WHEN YOU HUNT from the leaning-tree stand, you never know where the deer might come from. It’s an inexpensive two-person ladder stand, old as dirt, not quite rickety, but you can see rickety from there. It’s up against an oak that leans forward just a bit—which means you lean forward just a bit with it. It’s not dangerous, but it is uncomfortable, and with your thigh muscles taut and a bend in your back, it’s not an easy stand to shoot from. A couple of hours into a sit, it’s cramp city.
The only direction you don’t have to worry about is the quadrant behind your left shoulder, where a wide-open pasture the size of a football field edges a farm pond by the house. No one in my crowd has ever seen a deer come from there. You have to keep your eyes peeled everywhere else, though. The stand perches in a narrow strip of woods that runs toward a large, forested creekbottom with pastures on either side. You watch two field corners, two field edges, and another strip of woods that borders a field off to the right. Deer might take a tentative step halfway out of the woods for a quick look, or wander the field edge, feeding on green browse and leftover acorns. You might have all day for the shot, or all of a half-second. You can see a lot farther than you would ever shoot, so it’s not the place for hunters who aren’t honest with themselves.
One morning, I’d been in the stand for maybe 45 minutes, just long enough for my legs to start cramping, but the sun was warm on my wetted-out rain gear, and the air had a pregnant feeling, as if anything could happen at any moment. I watched the field edges and glassed into the woods, and every few minutes I swiveled my head slowly to the far left for a just-to-be-sure glance into the open pasture where no one had ever seen a deer. It was in between those glances that I caught a movement in the corner of my eye and carefully rotated my head to see a mature buck walking stiff-legged and regal across the pasture.
At a glance, I knew that he was big enough to shoot. He was not super close, though, and was headed down behind a gradual swell so that with every step, another inch of him disappeared. My body was angled in the opposite direction and so was the rifle, and there was no time to wait for him to stop and look the other way, so I immediately began a full-body swivel, bringing the gun around, bracing my boots against the stand’s foot rail, keeping both eyes on the buck as he began to melt away behind the hilltop, as if sinking in quicksand.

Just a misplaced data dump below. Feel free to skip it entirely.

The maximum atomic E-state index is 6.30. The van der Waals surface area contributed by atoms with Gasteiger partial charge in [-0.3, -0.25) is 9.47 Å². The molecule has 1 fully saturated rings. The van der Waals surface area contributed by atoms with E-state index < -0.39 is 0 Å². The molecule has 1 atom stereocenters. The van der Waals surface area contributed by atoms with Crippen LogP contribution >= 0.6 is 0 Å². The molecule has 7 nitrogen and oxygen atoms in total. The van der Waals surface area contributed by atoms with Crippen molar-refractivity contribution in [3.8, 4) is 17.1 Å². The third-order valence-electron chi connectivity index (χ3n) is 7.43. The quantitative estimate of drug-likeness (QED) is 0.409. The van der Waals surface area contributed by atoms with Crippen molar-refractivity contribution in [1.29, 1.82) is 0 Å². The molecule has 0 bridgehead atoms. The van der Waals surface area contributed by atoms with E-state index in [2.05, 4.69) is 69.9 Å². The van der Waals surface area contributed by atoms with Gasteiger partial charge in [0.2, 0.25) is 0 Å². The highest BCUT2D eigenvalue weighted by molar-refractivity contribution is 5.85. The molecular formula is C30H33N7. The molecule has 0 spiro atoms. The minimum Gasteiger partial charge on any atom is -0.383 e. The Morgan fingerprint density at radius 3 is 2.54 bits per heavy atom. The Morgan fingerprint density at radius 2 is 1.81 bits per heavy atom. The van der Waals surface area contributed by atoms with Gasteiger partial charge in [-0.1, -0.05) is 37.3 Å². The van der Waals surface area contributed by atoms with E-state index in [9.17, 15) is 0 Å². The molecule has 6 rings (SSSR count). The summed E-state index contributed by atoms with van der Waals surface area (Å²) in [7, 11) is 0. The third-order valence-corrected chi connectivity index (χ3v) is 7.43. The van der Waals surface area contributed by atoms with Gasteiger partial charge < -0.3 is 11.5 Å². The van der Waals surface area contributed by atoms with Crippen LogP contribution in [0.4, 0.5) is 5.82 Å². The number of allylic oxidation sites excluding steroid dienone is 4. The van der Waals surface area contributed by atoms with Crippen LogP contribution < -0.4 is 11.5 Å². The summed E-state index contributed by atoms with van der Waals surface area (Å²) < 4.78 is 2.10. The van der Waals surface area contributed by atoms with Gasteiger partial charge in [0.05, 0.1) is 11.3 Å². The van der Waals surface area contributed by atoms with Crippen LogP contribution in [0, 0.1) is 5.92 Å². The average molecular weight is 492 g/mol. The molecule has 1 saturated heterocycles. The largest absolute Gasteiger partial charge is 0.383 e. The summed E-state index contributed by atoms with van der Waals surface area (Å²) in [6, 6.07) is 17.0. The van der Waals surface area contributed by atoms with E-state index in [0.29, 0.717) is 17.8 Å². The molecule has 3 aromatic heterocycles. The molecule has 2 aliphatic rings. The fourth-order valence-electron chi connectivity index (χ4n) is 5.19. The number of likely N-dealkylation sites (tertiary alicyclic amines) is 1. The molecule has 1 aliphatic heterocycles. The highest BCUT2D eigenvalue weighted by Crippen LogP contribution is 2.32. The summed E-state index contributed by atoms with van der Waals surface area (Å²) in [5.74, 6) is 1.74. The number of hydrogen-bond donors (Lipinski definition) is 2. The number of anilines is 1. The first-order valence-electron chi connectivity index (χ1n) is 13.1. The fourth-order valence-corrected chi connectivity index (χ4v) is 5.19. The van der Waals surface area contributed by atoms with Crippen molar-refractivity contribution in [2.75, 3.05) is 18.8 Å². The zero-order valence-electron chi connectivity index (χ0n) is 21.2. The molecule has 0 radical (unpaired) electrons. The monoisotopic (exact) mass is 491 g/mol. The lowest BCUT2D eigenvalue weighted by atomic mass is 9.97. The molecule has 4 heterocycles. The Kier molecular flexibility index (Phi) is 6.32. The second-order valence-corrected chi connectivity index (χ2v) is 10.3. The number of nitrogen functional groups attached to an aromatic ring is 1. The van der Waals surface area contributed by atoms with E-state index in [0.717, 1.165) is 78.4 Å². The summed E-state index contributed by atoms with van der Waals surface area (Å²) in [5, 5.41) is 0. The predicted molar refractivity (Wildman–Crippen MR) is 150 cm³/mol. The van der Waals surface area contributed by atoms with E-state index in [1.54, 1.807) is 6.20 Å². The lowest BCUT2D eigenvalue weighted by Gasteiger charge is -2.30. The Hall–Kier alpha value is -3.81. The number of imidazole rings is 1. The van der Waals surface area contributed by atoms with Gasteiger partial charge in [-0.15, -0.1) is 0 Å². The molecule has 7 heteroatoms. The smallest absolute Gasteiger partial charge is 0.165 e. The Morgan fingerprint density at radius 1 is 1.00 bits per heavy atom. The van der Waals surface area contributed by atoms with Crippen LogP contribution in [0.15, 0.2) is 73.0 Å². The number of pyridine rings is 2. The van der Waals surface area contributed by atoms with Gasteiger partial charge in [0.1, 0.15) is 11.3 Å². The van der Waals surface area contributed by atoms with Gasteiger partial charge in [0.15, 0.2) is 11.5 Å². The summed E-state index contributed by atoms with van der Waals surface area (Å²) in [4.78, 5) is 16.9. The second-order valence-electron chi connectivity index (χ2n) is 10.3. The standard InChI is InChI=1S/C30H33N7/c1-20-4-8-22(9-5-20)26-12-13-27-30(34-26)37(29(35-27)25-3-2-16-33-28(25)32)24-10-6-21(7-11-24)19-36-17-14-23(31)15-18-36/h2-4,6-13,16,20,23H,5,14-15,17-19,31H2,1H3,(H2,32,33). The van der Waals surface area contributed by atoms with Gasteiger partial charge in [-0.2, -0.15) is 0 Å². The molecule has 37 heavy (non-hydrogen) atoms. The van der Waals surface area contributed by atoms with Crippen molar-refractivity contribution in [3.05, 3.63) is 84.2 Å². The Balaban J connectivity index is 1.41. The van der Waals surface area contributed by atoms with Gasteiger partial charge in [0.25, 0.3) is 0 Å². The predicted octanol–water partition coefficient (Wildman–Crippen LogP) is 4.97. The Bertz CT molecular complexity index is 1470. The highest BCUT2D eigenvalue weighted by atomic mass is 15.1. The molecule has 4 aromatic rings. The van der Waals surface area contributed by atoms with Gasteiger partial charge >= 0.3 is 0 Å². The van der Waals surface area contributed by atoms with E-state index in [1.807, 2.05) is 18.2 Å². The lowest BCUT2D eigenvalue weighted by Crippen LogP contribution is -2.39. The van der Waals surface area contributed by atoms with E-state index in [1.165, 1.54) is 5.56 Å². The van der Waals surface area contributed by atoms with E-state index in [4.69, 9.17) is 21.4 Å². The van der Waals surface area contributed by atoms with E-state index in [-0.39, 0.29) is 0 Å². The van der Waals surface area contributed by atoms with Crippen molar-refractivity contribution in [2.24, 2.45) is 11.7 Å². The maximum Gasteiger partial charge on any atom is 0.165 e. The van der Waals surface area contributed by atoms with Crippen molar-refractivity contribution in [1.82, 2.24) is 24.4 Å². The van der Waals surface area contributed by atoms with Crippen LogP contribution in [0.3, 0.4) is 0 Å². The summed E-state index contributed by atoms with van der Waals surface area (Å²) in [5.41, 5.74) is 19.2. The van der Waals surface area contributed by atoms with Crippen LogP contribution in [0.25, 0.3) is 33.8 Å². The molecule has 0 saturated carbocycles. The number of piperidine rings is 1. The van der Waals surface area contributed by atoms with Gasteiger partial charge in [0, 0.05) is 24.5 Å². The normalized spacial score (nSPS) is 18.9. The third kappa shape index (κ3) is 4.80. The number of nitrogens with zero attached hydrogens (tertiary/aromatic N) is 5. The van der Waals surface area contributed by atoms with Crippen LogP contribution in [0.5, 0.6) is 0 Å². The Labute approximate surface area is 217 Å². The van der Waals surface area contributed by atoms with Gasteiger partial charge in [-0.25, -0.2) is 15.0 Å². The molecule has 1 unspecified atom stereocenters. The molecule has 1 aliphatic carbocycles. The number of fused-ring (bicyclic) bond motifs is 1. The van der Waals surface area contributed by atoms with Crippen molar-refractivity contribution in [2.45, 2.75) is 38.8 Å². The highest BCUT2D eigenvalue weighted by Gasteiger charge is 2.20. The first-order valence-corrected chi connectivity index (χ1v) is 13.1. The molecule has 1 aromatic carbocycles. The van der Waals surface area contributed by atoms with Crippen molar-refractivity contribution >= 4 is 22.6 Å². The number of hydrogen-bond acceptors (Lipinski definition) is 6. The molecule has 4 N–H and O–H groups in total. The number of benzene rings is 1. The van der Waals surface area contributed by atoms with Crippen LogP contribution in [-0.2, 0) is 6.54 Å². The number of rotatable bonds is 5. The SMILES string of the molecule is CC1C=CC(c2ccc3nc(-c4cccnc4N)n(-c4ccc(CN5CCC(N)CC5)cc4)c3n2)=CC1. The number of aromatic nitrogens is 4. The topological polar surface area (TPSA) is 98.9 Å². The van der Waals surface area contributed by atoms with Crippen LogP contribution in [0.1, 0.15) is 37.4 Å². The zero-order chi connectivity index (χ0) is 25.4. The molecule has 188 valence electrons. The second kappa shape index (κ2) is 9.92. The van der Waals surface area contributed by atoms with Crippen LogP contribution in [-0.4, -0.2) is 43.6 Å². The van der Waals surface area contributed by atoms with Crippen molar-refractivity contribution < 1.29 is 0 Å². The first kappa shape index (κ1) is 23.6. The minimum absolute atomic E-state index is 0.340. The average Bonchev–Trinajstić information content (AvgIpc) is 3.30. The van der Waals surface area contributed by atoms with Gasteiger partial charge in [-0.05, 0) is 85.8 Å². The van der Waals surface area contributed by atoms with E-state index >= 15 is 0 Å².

At just about the same instant that I decided not to take the shot, the rifle went off. I was nearly as surprised as the deer. And the biggest buck I’d ever taken a shot at was gone.
The rifle came up, and I found the deer in the scope. Already, his legs had disappeared. I settled the crosshairs, but it seemed like a stretch, and it was happening so fast, and at just about the same instant that I decided not to take the shot, the rifle went off. I was nearly as surprised as the deer. And the biggest buck I’d ever taken a shot at was gone.
I settled down and stowed the rifle across the shooting rail that had done me no good and pulled out my binoculars. I worked the glass up-ridge of the hill. There. The topmost 2 inches of an antler tine. I breathed a sigh of relief.
Fifteen minutes later, kneeling by the buck, I ranged the tree from which I had taken the shot. It was 146 yards to the leaning-tree stand—but with less than, say, four seconds to twist 180 degrees and realign and shoulder and sight and decide not to shoot and then to shoot, it had seemed farther. Chancier. I was grateful that 40 years of pulling the trigger had trained my heart to know better than my head what I was capable of.
One year later—another season, another afternoon sit in the leaning tree, another deer. I had loaned my scoped bolt-action to a friend hunting the far side of the farm, so I settled in with a .30/30 lever action with iron sights, figuring a doe snacking on field-corner acorns might be easy pickings. When a tall-tined 6-pointer showed up within range, though, I grinned at the irony. Bang, I said in my head. It’s your lucky day.
A few minutes later, when I caught a glimpse of a bigger buck along the field edge 100 yards away, I consoled myself with the fact that I didn’t have time to set up for the shot.
And then, the largest buck I’d ever seen on the farm waltzed into view—a tad over a football field away. He seemed to have not a care in the world, slurping up acorns in the short grass. I watched the buck, pulling an imaginary trigger a hundred times, but the shot was just out of my comfort range with iron sights.
Bang, bang, bang, I repeated to myself.
“Bang, bang, bang,” I said out loud, knowing he was too far away to hear.
At any moment, he could have sauntered over. Had he cut the distance by 50 yards, I would have cut him down to steaks and roasts and shish kebabs. But he didn’t. There was a line in the field that my head wouldn’t cross. And neither would he. He fed within a 10-foot radius, then melted into the woods.
Two deer, two seasons, the same stand. One deer fell to instinct. Another deer walked away courtesy of cold calculation. Heart and head—in the deer woods, sometimes I’m still not sure which one will rule the day.
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